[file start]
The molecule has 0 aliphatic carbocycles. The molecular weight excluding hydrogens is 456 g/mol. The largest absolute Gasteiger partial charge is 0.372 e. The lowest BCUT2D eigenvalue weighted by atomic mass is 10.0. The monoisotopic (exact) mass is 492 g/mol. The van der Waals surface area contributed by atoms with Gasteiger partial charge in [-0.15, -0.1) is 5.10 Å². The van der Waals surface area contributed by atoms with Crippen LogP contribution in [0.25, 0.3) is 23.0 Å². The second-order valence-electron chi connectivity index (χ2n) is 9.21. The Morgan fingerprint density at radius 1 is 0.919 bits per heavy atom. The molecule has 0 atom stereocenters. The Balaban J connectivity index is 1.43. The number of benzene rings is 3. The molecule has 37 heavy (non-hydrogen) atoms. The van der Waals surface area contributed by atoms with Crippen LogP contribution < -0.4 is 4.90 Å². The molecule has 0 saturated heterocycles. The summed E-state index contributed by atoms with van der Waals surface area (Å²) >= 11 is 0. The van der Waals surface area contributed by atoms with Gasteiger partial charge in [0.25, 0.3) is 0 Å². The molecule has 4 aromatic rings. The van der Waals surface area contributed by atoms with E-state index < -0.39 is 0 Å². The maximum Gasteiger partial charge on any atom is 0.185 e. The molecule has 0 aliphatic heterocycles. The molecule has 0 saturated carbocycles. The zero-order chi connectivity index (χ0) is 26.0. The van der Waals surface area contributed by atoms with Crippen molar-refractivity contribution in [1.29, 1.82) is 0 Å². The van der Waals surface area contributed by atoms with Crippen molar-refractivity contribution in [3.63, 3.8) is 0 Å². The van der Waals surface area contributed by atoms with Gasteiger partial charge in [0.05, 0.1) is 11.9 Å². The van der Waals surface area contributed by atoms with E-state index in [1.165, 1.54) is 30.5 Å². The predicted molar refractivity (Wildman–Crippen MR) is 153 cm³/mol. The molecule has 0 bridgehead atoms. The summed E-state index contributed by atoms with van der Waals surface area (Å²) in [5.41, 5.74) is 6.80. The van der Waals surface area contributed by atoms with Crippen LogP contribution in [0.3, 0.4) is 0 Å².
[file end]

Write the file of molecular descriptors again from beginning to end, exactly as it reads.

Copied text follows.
The molecule has 0 aliphatic carbocycles. The molecular weight excluding hydrogens is 456 g/mol. The largest absolute Gasteiger partial charge is 0.372 e. The lowest BCUT2D eigenvalue weighted by atomic mass is 10.0. The monoisotopic (exact) mass is 492 g/mol. The van der Waals surface area contributed by atoms with Gasteiger partial charge in [-0.15, -0.1) is 5.10 Å². The van der Waals surface area contributed by atoms with Crippen LogP contribution in [0.25, 0.3) is 23.0 Å². The second-order valence-electron chi connectivity index (χ2n) is 9.21. The Morgan fingerprint density at radius 1 is 0.919 bits per heavy atom. The molecule has 0 atom stereocenters. The Balaban J connectivity index is 1.43. The number of benzene rings is 3. The molecule has 37 heavy (non-hydrogen) atoms. The van der Waals surface area contributed by atoms with Crippen LogP contribution < -0.4 is 4.90 Å². The molecule has 0 saturated heterocycles. The summed E-state index contributed by atoms with van der Waals surface area (Å²) >= 11 is 0. The van der Waals surface area contributed by atoms with Gasteiger partial charge in [0.25, 0.3) is 0 Å². The molecule has 4 aromatic rings. The van der Waals surface area contributed by atoms with E-state index < -0.39 is 0 Å². The maximum Gasteiger partial charge on any atom is 0.185 e. The molecule has 0 aliphatic heterocycles. The molecule has 0 saturated carbocycles. The zero-order chi connectivity index (χ0) is 26.0. The van der Waals surface area contributed by atoms with Crippen molar-refractivity contribution in [1.29, 1.82) is 0 Å². The van der Waals surface area contributed by atoms with Crippen molar-refractivity contribution in [3.63, 3.8) is 0 Å². The van der Waals surface area contributed by atoms with Gasteiger partial charge in [0.05, 0.1) is 11.9 Å². The van der Waals surface area contributed by atoms with E-state index in [1.165, 1.54) is 30.5 Å². The predicted molar refractivity (Wildman–Crippen MR) is 153 cm³/mol. The molecule has 0 bridgehead atoms. The summed E-state index contributed by atoms with van der Waals surface area (Å²) in [5.41, 5.74) is 6.80. The van der Waals surface area contributed by atoms with Crippen LogP contribution in [0.3, 0.4) is 0 Å².